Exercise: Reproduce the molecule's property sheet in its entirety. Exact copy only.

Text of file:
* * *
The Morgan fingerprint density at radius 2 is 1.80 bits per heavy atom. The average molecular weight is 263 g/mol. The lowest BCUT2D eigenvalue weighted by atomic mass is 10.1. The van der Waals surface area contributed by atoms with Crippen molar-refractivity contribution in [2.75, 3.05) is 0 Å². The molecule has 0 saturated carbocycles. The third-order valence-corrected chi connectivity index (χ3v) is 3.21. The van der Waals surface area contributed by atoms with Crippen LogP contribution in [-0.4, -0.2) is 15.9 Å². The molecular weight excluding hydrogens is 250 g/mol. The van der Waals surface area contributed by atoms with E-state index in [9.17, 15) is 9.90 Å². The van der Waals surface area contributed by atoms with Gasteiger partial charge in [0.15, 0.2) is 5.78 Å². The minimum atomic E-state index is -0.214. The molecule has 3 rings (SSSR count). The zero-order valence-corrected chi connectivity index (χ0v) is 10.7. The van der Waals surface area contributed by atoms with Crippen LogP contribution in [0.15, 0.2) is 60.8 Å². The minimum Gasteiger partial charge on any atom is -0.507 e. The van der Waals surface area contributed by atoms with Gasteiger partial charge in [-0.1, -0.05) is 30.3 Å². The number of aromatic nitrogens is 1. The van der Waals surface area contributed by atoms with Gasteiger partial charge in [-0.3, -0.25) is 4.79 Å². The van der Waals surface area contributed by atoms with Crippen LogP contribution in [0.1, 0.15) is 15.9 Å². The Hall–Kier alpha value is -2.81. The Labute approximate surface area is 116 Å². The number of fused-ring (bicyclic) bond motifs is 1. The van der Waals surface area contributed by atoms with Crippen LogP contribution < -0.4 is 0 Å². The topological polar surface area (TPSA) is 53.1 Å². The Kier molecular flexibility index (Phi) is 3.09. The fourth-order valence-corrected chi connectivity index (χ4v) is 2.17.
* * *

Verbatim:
The Morgan fingerprint density at radius 2 is 1.80 bits per heavy atom. The average molecular weight is 263 g/mol. The lowest BCUT2D eigenvalue weighted by atomic mass is 10.1. The van der Waals surface area contributed by atoms with Crippen molar-refractivity contribution in [2.75, 3.05) is 0 Å². The molecule has 0 saturated carbocycles. The third-order valence-corrected chi connectivity index (χ3v) is 3.21. The van der Waals surface area contributed by atoms with Crippen LogP contribution in [-0.4, -0.2) is 15.9 Å². The molecular weight excluding hydrogens is 250 g/mol. The van der Waals surface area contributed by atoms with E-state index in [9.17, 15) is 9.90 Å². The van der Waals surface area contributed by atoms with Gasteiger partial charge in [0.15, 0.2) is 5.78 Å². The minimum atomic E-state index is -0.214. The molecule has 3 rings (SSSR count). The zero-order valence-corrected chi connectivity index (χ0v) is 10.7. The van der Waals surface area contributed by atoms with Crippen LogP contribution in [0.15, 0.2) is 60.8 Å². The minimum Gasteiger partial charge on any atom is -0.507 e. The van der Waals surface area contributed by atoms with Gasteiger partial charge in [-0.1, -0.05) is 30.3 Å². The number of aromatic nitrogens is 1. The van der Waals surface area contributed by atoms with Gasteiger partial charge in [-0.3, -0.25) is 4.79 Å². The van der Waals surface area contributed by atoms with Crippen LogP contribution in [0.1, 0.15) is 15.9 Å². The Hall–Kier alpha value is -2.81. The Labute approximate surface area is 116 Å². The number of fused-ring (bicyclic) bond motifs is 1. The van der Waals surface area contributed by atoms with Crippen LogP contribution < -0.4 is 0 Å². The topological polar surface area (TPSA) is 53.1 Å². The Kier molecular flexibility index (Phi) is 3.09. The fourth-order valence-corrected chi connectivity index (χ4v) is 2.17.